A GOOD SAMARITAN
The little District Telegraph boy, with a dirty face, stood at the edge of the desk, and, rubbing his sleeve across his cheek, made it unnecessarily dirtier.
“No—yes—wait a minute.” Reed tore the yellow envelope and spread the telegram. It read:
“Do I meet you at your office or at Martin’s and what time?”
“The devil!” Reed commented, and the boy blinked indifferently. He was used to stronger. “The casual Rex all over! Yes, boy, there’s an answer.” He scribbled rapidly, and the two lines of writing said this:
“Waiting for you at office now. Hurry up. C. Reed.”
He fumbled in his pocket and gave the youngster a coin. “See that it’s sent instantly—like lightning. Run!” and the sharp little son of New York was off before the last word was well out.
Half an hour later, to Reed waiting at his office in Broadway impatiently, there strolled in a good-looking and leisurely young man with black clothes on his back and peace and good-will on his face. “Hope I haven’t kept you waiting, Carty,” he remarked in friendly tones. “Plenty of time, isn’t there?”
“No, there isn’t,” his cousin answered, and there was a touch of snap in the accent. “Really, Rex, you ought to grow up and be responsible. It was distinctly arranged that you should call here for me at six, and now it’s a quarter before seven.”
“Couldn’t remember the hour or the place to save my life,” the younger man asserted earnestly. “I’m just as sorry as I can be, Carty. You see I did remember we were to dine at Martin’s. So much I got all right—and that was something, wasn’t it, Carty?” he inquired with an air of wistful pride, and the frown on the face of the other dissolved in laughter.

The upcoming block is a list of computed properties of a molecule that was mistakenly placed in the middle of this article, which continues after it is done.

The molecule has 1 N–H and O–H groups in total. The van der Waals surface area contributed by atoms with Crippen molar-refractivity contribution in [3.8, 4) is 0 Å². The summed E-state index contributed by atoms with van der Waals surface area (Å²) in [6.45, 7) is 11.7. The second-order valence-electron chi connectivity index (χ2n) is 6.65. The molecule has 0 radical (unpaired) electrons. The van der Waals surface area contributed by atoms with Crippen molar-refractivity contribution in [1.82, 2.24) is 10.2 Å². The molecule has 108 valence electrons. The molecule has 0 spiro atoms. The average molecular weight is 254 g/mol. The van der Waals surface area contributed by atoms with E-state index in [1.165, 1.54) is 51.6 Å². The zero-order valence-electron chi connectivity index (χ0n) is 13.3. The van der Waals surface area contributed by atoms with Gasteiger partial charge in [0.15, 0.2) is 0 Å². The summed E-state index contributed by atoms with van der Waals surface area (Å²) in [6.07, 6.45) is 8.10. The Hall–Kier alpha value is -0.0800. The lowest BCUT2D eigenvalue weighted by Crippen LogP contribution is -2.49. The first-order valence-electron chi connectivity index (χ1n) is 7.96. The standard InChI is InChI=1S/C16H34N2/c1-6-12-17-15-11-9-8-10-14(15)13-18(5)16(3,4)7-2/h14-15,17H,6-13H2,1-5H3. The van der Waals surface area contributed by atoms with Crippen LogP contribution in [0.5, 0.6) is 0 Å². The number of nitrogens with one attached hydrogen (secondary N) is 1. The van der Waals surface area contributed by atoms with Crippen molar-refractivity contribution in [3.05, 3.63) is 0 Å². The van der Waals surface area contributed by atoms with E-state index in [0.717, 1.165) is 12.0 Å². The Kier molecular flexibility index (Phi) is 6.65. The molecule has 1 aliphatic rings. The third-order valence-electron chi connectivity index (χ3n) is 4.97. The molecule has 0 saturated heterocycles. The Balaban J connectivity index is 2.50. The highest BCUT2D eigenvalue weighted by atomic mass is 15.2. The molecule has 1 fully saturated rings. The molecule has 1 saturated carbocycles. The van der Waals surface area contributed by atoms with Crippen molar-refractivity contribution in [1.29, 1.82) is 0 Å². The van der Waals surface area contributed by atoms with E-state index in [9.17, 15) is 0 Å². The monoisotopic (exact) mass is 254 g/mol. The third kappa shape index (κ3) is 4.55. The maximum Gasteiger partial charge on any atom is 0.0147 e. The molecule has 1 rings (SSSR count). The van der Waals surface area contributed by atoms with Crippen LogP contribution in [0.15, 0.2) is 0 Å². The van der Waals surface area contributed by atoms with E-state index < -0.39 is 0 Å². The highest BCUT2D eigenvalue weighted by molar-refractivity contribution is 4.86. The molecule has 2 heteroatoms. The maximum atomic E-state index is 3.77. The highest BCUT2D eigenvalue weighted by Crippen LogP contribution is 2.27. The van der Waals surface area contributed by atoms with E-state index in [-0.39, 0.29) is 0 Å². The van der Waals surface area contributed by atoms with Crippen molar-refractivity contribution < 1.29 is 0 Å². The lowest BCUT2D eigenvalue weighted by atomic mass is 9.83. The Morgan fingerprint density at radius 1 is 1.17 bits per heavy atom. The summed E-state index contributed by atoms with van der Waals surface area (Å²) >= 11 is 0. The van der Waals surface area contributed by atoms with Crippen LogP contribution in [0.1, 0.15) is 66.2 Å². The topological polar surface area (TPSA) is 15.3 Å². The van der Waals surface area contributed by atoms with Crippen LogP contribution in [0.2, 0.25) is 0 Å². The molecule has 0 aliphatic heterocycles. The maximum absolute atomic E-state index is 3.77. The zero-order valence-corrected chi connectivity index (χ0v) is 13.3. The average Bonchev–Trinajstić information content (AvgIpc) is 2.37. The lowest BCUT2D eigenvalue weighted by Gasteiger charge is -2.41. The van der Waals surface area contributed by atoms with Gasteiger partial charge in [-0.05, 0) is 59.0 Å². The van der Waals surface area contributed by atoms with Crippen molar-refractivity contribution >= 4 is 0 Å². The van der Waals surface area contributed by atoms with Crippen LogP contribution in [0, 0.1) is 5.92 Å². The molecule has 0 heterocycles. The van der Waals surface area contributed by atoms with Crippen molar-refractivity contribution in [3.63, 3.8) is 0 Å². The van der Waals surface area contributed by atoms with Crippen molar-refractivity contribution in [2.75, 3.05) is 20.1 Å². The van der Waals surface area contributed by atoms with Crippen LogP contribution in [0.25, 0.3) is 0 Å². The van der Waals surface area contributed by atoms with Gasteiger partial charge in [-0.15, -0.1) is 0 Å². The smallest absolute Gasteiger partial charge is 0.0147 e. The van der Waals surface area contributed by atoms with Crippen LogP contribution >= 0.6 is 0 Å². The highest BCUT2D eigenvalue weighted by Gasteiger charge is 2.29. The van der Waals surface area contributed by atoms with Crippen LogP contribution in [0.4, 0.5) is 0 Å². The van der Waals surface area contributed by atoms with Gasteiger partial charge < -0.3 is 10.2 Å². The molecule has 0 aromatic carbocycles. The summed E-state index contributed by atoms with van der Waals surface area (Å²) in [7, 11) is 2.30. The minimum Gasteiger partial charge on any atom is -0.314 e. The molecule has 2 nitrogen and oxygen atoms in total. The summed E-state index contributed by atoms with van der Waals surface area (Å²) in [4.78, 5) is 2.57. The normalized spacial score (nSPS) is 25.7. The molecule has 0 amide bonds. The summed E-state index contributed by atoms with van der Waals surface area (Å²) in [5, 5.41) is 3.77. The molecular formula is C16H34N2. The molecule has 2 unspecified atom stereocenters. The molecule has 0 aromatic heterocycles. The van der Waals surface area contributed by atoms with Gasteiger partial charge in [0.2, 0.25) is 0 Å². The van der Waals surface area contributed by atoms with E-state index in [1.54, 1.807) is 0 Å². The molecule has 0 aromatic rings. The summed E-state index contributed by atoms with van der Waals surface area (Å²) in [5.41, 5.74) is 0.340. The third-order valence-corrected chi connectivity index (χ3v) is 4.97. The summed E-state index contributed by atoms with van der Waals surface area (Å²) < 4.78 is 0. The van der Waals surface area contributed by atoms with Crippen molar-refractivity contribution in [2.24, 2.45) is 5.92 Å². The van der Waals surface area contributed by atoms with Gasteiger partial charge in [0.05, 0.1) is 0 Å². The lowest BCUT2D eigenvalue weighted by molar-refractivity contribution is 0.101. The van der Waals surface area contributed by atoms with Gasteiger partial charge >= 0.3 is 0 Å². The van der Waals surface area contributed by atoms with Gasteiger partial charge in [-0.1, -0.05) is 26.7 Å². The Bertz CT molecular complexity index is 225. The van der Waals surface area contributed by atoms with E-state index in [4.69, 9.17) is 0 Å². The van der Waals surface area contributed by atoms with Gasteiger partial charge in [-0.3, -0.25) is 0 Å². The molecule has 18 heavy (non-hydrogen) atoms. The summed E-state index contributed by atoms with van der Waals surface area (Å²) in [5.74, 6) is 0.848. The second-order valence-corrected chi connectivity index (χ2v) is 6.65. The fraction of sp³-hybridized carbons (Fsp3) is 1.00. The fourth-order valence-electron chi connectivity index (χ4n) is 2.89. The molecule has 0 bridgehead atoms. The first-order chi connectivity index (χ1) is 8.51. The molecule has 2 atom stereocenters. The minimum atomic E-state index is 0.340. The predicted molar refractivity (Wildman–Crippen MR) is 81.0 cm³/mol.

“Rex, there’s no making you over—worse luck. Come along. I’ve got to go home to dress after dinner you see, before we make our call. You’ll do, on the strength of being a theological student.”
The situation was this: Reginald Fairfax, in his last year at the Theological Seminary, in this month of May, and lately ordained, had been seriously spoken of as assistant to the Rector of the great church of St. Eric’s. It was a remarkable position to come the way of an undergraduate, and his brilliant record at the seminary was one of the two things which made it possible. The other was the friendship and interest of his cousin, Carter Reed, head clerk in the law firm of Rush, Walden, Lee and Lee, whose leading member, Judge Rush, was also senior warden at St. Eric’s. Reed had called Judge Rush’s attention to his young cousin’s career, and, after some inquiry, the vestryman had asked that the young man should be brought to see him, to discuss certain questions bearing on the work. It was almost equivalent to a call coming from such a man, and Reed was delighted; but here his troubles began.